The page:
13 Jan 2014

Still waters run deep!

Having been caught by floods in a colleague’s car in 2007, Managing Director Mike Rigby should have known better than risk his own car in the floods last week... 

In 2007, despite driving through shallow flood waters for four hours, we somehow avoided deeper dips and pools in the roads around Tewkesbury and made it back without wrecking the car. The rain was unrelenting and it was falling on already sodden fields and into swollen rivers. Surprisingly quickly, water was everywhere it shouldn’t be, flowing in unexpected directions. Instead of draining off the roads and away, it was pouring in sheets off the fields and the paved drives of homes, and off hard standing around warehouses, factories and offices on to the roads. It was spouting in metre-high fountains from roadside drains as the drainage system backed up. Before long what were roads became rivers and there was no easy way out. Many cars didn’t escape.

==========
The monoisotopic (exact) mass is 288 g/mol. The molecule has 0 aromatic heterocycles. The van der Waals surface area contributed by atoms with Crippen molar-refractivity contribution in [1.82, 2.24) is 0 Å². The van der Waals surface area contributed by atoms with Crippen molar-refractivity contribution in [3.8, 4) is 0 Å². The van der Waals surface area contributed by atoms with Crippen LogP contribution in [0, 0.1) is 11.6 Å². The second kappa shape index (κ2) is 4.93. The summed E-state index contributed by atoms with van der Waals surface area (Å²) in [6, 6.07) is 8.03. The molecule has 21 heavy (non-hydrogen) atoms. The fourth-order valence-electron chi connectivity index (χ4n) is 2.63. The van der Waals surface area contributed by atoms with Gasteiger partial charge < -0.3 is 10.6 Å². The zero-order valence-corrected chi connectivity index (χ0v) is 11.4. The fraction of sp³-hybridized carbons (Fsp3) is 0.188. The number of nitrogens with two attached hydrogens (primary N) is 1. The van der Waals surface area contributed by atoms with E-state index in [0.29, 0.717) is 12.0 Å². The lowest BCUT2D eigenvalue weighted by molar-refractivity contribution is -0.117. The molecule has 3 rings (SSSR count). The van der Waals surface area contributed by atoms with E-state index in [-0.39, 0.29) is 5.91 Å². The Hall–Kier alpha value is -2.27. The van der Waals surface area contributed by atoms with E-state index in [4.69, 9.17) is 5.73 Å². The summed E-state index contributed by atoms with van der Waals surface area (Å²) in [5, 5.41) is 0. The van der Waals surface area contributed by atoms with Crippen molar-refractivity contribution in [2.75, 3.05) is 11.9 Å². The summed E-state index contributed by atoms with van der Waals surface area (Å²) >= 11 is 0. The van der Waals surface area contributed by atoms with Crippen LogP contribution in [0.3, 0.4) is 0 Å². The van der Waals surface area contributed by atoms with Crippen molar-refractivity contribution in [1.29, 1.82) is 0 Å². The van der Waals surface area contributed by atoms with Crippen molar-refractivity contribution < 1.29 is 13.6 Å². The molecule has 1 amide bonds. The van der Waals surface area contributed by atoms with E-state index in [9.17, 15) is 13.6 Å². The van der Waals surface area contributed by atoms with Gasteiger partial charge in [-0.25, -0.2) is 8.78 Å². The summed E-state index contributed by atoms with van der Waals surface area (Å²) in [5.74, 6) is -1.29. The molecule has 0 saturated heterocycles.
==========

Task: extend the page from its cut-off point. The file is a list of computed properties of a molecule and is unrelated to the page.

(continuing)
Then last Tuesday, trying to find a way through shallow floodwater near Loughborough my luck ran out. Driving slowly along a partially flooded road, I followed the central white line in 15 to 20 cm of still water. Other cars had made it through ahead of me. But they had local knowledge and knew where the road dipped. I discovered the depression too late, when the engine suddenly slowed below a bridge and cut out.

Two hours waiting in the car for assistance gave me time to think about flooding, the case for sustainable drainage and my unjustified confidence in finding a way through! Is the Government also suffering from a case of ‘it will all come out right?’

It seems extraordinary that having ‘rushed’ in The Flood Act of 2010 prompted by turmoil and public disquiet following the 2007 floods, the Government has just announced it is postponing ‘indefinitely’ plans to introduce the new measures from April. It wants time for further discussions on details. The Floods Act obliges builders to implement sustainable drainage systems (SuDS) and landscape developments so water from roofs and driveways seeps into open ground rather than pouring into the overloaded drainage system. SuDS should be cheaper in the long run, but implementation is being held up by negotiations over who pays for it. Meanwhile I’m waiting to hear if my car’s a write-off!

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